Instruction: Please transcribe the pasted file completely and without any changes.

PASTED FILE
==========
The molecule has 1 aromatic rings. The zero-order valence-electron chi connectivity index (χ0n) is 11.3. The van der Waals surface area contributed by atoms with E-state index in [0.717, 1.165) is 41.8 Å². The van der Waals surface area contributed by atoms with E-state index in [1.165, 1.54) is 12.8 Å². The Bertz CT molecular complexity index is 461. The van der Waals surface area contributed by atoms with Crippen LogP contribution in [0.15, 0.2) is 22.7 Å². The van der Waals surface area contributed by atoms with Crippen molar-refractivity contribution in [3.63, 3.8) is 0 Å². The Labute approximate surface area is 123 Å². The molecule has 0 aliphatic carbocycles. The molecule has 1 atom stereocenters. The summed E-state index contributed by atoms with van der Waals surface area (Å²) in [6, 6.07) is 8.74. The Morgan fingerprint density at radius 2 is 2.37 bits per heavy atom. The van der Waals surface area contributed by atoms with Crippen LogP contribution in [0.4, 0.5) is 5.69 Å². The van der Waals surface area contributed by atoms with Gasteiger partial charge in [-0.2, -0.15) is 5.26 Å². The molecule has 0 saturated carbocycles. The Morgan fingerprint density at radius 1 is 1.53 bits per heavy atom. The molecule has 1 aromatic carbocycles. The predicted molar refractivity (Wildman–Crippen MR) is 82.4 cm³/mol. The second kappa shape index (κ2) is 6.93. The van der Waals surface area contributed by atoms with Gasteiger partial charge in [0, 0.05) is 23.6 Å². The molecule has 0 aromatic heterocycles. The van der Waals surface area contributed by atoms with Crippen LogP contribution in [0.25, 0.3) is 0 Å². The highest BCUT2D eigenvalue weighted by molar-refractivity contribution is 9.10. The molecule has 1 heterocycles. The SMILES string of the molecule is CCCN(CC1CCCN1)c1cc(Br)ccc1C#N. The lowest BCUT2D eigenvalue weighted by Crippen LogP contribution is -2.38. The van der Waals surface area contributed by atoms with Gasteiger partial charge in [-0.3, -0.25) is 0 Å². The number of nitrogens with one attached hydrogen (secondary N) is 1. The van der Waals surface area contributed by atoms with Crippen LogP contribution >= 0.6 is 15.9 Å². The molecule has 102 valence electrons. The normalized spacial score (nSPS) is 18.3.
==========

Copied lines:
The molecule has 1 aromatic rings. The zero-order valence-electron chi connectivity index (χ0n) is 11.3. The van der Waals surface area contributed by atoms with E-state index in [0.717, 1.165) is 41.8 Å². The van der Waals surface area contributed by atoms with E-state index in [1.165, 1.54) is 12.8 Å². The Bertz CT molecular complexity index is 461. The van der Waals surface area contributed by atoms with Crippen LogP contribution in [0.15, 0.2) is 22.7 Å². The van der Waals surface area contributed by atoms with Crippen molar-refractivity contribution in [3.63, 3.8) is 0 Å². The Labute approximate surface area is 123 Å². The molecule has 0 aliphatic carbocycles. The molecule has 1 atom stereocenters. The summed E-state index contributed by atoms with van der Waals surface area (Å²) in [6, 6.07) is 8.74. The Morgan fingerprint density at radius 2 is 2.37 bits per heavy atom. The van der Waals surface area contributed by atoms with Crippen LogP contribution in [0.4, 0.5) is 5.69 Å². The van der Waals surface area contributed by atoms with Gasteiger partial charge in [-0.2, -0.15) is 5.26 Å². The molecule has 0 saturated carbocycles. The Morgan fingerprint density at radius 1 is 1.53 bits per heavy atom. The molecule has 1 aromatic carbocycles. The predicted molar refractivity (Wildman–Crippen MR) is 82.4 cm³/mol. The second kappa shape index (κ2) is 6.93. The van der Waals surface area contributed by atoms with Gasteiger partial charge in [0, 0.05) is 23.6 Å². The molecule has 0 aromatic heterocycles. The van der Waals surface area contributed by atoms with Crippen LogP contribution in [0.25, 0.3) is 0 Å². The highest BCUT2D eigenvalue weighted by molar-refractivity contribution is 9.10. The molecule has 1 heterocycles. The SMILES string of the molecule is CCCN(CC1CCCN1)c1cc(Br)ccc1C#N. The lowest BCUT2D eigenvalue weighted by Crippen LogP contribution is -2.38. The van der Waals surface area contributed by atoms with Gasteiger partial charge in [-0.3, -0.25) is 0 Å². The number of nitrogens with one attached hydrogen (secondary N) is 1. The van der Waals surface area contributed by atoms with Crippen LogP contribution >= 0.6 is 15.9 Å². The molecule has 102 valence electrons. The normalized spacial score (nSPS) is 18.3.